It is always a good idea to add plant fertilizer when repotting your houseplant or seedlings. Seedlings should be given fertilizers in their new containers or beds. This is important since most seed starting mixtures are nutrient deficient as compared to quality potting soil. You need to provide nutrition to seedlings by their third or fourth week at the latest. For vegetables and edible herbs, nutrient-rich soil is particularly important.
Houseplants should be provided with quality nutrients in their soil, and repotting provides a natural opportunity to ensure they are treated as such. If you are repotting your houseplant because it is outgrowing its previous container, this is a particularly important point in your plant’s life where it will need additional nutrients. For houseplant seedlings or plants bought from a nursery, fertilizer should definitely be added, since these young plants will be experiencing rapid growth. For nursery-bought plants in particular it is almost impossible to ensure the soil they came in has sufficient nutrients. You should, therefore, supplement the soil during repotting with a plant-accessible organic fertilizer.
What Fertilizer Should I Use?
There are many great fertilizer options, so there are a number of factors you should consider when choosing a plant fertilizer. These factors include organic versus non-organic, ease of application, bio-availability, rate of absorption, and even if you have nosey pets. Certain issues – such as nitrogen deficiency – require specific solutions, and there are plenty of good online guides that will point you in the right direction for assessing your plant’s particular needs. The following fertilizers are some of the best general-use fertilizers for vegetable and herb gardening, indoor gardening, and houseplants. These fertilizers can all be used regularly, and will each provide a well-rounded mix of nutrients to your plants.
Note: many of the product links in this blog are affiliate links. You will pay no more by using them to make your purchase, however, we do make a small commission that helps pay our bills so we can spend time writing blogs like this one.
Joyful Dirt is a well-formulated and easy-to-use general-purpose fertilizer. Simply sprinkle it around your plants and water it in, or create a solution in water and then use that to water your plants. Joyful Dirt has specialized blends for houseplants, succulents, and tomatoes/herbs as well. The all-purpose blend is one of the best basil plant fertilizers out there. Joyful Dirt’s organic fertilizer is one of the easiest to use, and it contains a host of ingredients that will foster soil health in addition to providing direct nutrients to your plant’s roots.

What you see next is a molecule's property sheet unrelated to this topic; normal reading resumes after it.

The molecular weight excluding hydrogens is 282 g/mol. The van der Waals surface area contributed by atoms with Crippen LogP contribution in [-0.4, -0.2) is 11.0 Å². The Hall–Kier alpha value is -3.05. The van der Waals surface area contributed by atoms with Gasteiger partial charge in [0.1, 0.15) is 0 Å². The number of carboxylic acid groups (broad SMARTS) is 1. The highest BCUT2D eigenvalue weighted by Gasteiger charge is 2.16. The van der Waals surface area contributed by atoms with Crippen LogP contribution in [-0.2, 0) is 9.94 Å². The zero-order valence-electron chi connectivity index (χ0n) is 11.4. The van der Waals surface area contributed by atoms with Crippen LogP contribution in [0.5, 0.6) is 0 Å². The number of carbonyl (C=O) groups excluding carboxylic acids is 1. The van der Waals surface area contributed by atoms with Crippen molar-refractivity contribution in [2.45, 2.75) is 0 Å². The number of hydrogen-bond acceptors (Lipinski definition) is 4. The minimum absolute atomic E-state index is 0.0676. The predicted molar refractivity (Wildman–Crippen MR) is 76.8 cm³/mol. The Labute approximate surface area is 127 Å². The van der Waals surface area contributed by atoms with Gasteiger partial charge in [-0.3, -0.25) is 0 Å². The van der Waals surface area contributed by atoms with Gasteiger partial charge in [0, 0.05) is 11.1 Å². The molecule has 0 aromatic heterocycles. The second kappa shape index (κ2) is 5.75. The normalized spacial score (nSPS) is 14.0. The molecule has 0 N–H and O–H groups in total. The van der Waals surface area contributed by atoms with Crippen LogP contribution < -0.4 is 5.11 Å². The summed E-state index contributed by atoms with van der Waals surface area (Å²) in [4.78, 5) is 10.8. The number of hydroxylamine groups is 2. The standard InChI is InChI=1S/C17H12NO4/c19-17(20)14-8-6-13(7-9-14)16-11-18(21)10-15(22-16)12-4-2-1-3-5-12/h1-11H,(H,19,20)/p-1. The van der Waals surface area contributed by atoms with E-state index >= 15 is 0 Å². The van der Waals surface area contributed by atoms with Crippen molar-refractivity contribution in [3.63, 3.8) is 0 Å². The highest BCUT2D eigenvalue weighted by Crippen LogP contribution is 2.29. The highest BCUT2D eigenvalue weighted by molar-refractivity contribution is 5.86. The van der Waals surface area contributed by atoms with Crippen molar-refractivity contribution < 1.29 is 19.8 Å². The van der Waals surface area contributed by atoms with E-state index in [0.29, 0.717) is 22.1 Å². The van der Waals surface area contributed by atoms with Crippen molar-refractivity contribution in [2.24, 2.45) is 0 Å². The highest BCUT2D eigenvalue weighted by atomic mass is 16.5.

Fish emulsion is an excellent all-around fertilizer for your garden. However, indoor gardeners beware: fish emulsion smells like a super-concentrated seafood market. If you don’t mind the smell, fish emulsion has a multitude of nutrients in a concentrated form, making it one of the most beloved and widely used organic plant fertilizers. Just be sure to dilute it according to the label. There are a number of quality fish emulsion plant fertilizer brands out there, but two of our favorites are “Neptune’s Harvest” and “Alaska.”
Jobe’s Granular Fertilizer or Fertilizer Spikes
A household name in the realm of organic fertilizers, Jobe’s fertilizers are a safe bet for getting quality nutrients to your plants. Their wide variety of fertilizer blends and forms will meet any gardener’s needs. Simply find the fertilizer that best suits your plants and follow the instructions for how to fertilize your plants. We have had particularly exceptional results using Jobe’s slow-release granular fertilizer to fertilize tomato plants.
Readers of our blog and followers of our YouTube channel may know that here at Urban Leaf, we love worm castings. Not only are they one of our favorite soil amendments, but they are also a highly valuable slow-release fertilizer for plants. Worm castings can be used as top-dressing for your garden beds or container plants, where they can be left to slowly work into the soil. Or you can use worm castings to make worm casting tea, a nutrient and microbe-packed organic fertilizer solution to water your plants with. For more information on how to use worm castings, check out this guide.